Development Process 2006 Revision
All the comments and feedback have been rolled up into a final version at Development Process 2006 Revision Final. That version was presented to, and approved by, the Board on January 17, 2007. The official version is located at . --Bjorn Freeman-Benson
- 1 Revision 2.2
- 2 Purpose
- 3 Principles
- 4 Requirements
- 5 Structure and Organization
- 6 Roadmap Process
- 7 Development Process
- 8 Revisions
This is a draft of a proposed revision of the official Development Process for all projects hosted by the Eclipse Foundation. The final result of this document is intended to replace the original 2003 Development Process. After this document is completed and accepted by the Board, the EMO will write a new set of guidelines and interpretations to replace the 2005 web pages .
This draft of the Development Process is posted for comments and feedback and assistance from the Eclipse community. You are invited to comment in one of three ways:
- Comment directly to this wiki page. Please note your comments with a purple border (use
<div style="border: 2px solid #8E87EB; padding: 6px;">) and a signature.
- In an attempt to keep this page readable, some of the comment-conversations have been moved to a separate page. When doing so, please keep a summary of the comment-conversation here on this page.
- Active conversations about the development process have been moved to the eclipse.foundation newsgroup. Again, please keep a summary of those conversations linked into this wiki page.
It would be good to have a section that describes the changes compared to the current process. --Dani 08:56, 13 October 2006 (EDT)
This document describes the Development Process for the Eclipse Foundation. In particular, it describes how the Membership at Large, the Board of Directors, other constituents of the Ecosystem, and the Eclipse Management Organization (EMO) lead, influence, and collaborate with Eclipse Projects to achieve these Eclipse purposes:
The Eclipse technology is a vendor-neutral, open development platform supplying
frameworks and exemplary, extensible tools (the 'Eclipse Platform'). Eclipse Platform tools are exemplary in that they verify the utility of the Eclipse frameworks, illustrate the appropriate use of those frameworks, and support the development and maintenance of the Eclipse Platform itself; Eclipse Platform tools are extensible in that their functionality is accessible via documented programmatic interfaces. The purpose of Eclipse Foundation Inc., (the “Eclipse Foundation”), is to advance the creation, evolution, promotion, and support of the Eclipse Platform and to cultivate both anopen source community and an ecosystem of complementary products, capabilities, and services.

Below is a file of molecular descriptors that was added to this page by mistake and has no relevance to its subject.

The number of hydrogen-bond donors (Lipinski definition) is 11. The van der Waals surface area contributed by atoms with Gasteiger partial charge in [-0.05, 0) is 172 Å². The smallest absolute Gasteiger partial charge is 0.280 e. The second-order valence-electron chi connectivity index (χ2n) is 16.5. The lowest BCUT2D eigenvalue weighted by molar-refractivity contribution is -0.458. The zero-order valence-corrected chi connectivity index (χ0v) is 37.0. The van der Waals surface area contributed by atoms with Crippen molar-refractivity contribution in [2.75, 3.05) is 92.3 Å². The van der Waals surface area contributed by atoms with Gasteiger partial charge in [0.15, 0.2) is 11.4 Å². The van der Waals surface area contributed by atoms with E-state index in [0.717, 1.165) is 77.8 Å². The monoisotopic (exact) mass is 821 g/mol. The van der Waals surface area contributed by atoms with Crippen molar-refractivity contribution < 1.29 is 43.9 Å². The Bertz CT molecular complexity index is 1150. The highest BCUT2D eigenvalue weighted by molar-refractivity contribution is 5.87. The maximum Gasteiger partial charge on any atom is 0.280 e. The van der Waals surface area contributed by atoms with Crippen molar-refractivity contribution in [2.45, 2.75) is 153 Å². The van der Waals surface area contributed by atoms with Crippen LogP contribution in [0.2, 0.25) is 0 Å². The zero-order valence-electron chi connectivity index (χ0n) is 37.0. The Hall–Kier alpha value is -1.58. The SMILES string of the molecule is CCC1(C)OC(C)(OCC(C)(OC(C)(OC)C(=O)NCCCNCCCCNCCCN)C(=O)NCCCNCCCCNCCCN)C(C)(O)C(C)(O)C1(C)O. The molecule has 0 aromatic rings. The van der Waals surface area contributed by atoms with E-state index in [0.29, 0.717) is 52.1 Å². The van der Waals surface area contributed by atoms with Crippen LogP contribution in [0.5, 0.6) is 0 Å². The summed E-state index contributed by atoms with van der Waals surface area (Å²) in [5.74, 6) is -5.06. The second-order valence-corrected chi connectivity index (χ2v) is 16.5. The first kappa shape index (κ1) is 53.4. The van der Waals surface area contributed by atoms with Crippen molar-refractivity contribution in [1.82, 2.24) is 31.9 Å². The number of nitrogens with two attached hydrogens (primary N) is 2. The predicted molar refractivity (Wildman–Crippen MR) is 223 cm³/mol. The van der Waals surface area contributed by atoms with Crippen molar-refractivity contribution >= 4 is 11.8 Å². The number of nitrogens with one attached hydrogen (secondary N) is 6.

This document has five sections:
- Principles outlines the basic principles upon which the development process is based.
- Requirements describes the requirements that the Eclipse community has for its development process.
- Structure and Organization specifies the structure and organization of the projects and project community at Eclipse.
- Roadmap Process describes the manner by which the EMO will work with the projects to create the annual Eclipse Roadmap.
- Development Process outlines the lifecycle and processes required of all Eclipse projects.
The following describe the guiding principles used in developing this Development Process.
Open Source Rules of Engagement
- Open - Eclipse is open to all; Eclipse provides the same opportunity to all. Everyone participates with the same rules; there are no rules to exclude any potential contributors which include, of course, direct competitors in the marketplace.
- Transparent - Project discussions, minutes, plans, deliberations, and other artifacts are open, public, and easily accessible.
- Meritocracy - Eclipse is a meritocracy. The more you contribute the more responsibility you will earn. Leadership roles in Eclipse are also merit-based and earned by peer acclaim.
- Permeable - Projects are open to new ideas; not just in words, but in fact. In other words, those outside the core can, and do, influence the project.
In this context, quality means extensible frameworks and exemplary tools developed in an open, inclusive, and predictable process involving the entire community.
- From the "consumption perspective," Eclipse Quality means good for users (exemplary tools - cool/compelling to use, indicative of what is possible) and ready for plug-in developers (deliver usable frameworks with platform-ready APIs).